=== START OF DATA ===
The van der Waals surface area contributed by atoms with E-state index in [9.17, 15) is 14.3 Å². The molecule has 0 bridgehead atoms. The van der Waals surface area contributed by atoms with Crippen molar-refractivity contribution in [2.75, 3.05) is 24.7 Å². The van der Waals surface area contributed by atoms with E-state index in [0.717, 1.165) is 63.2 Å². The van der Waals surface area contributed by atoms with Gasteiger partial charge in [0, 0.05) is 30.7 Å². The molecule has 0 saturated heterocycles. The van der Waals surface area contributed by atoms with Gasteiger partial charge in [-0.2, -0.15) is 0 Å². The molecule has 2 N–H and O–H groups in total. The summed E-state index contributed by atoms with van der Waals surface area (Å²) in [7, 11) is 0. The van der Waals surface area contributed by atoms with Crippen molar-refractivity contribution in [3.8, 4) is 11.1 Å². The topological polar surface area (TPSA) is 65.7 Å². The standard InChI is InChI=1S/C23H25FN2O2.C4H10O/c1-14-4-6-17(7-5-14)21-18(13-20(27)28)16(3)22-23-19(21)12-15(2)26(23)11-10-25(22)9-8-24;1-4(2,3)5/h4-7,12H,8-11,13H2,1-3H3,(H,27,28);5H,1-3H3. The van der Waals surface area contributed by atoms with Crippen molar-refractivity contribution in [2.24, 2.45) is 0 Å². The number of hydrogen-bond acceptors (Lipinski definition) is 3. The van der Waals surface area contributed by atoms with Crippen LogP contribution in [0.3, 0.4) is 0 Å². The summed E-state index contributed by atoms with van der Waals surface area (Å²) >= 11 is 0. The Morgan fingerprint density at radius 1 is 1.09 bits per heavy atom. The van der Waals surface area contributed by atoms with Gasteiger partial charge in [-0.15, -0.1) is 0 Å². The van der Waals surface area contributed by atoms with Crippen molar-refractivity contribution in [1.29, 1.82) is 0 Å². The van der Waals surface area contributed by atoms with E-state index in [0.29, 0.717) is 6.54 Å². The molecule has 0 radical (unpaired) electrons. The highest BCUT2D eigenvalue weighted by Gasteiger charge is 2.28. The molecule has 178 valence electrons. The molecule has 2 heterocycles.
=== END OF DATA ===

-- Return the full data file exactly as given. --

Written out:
The van der Waals surface area contributed by atoms with E-state index in [9.17, 15) is 14.3 Å². The molecule has 0 bridgehead atoms. The van der Waals surface area contributed by atoms with Crippen molar-refractivity contribution in [2.75, 3.05) is 24.7 Å². The van der Waals surface area contributed by atoms with E-state index in [0.717, 1.165) is 63.2 Å². The van der Waals surface area contributed by atoms with Gasteiger partial charge in [0, 0.05) is 30.7 Å². The molecule has 0 saturated heterocycles. The van der Waals surface area contributed by atoms with Gasteiger partial charge in [-0.2, -0.15) is 0 Å². The molecule has 2 N–H and O–H groups in total. The summed E-state index contributed by atoms with van der Waals surface area (Å²) in [7, 11) is 0. The van der Waals surface area contributed by atoms with Crippen molar-refractivity contribution in [3.8, 4) is 11.1 Å². The topological polar surface area (TPSA) is 65.7 Å². The standard InChI is InChI=1S/C23H25FN2O2.C4H10O/c1-14-4-6-17(7-5-14)21-18(13-20(27)28)16(3)22-23-19(21)12-15(2)26(23)11-10-25(22)9-8-24;1-4(2,3)5/h4-7,12H,8-11,13H2,1-3H3,(H,27,28);5H,1-3H3. The van der Waals surface area contributed by atoms with Crippen molar-refractivity contribution in [2.24, 2.45) is 0 Å². The number of hydrogen-bond acceptors (Lipinski definition) is 3. The van der Waals surface area contributed by atoms with Crippen LogP contribution in [0.3, 0.4) is 0 Å². The summed E-state index contributed by atoms with van der Waals surface area (Å²) >= 11 is 0. The Morgan fingerprint density at radius 1 is 1.09 bits per heavy atom. The van der Waals surface area contributed by atoms with Gasteiger partial charge in [-0.15, -0.1) is 0 Å². The van der Waals surface area contributed by atoms with Crippen molar-refractivity contribution in [1.29, 1.82) is 0 Å². The van der Waals surface area contributed by atoms with E-state index in [0.29, 0.717) is 6.54 Å². The molecule has 0 radical (unpaired) electrons. The highest BCUT2D eigenvalue weighted by Gasteiger charge is 2.28. The molecule has 178 valence electrons. The molecule has 2 heterocycles.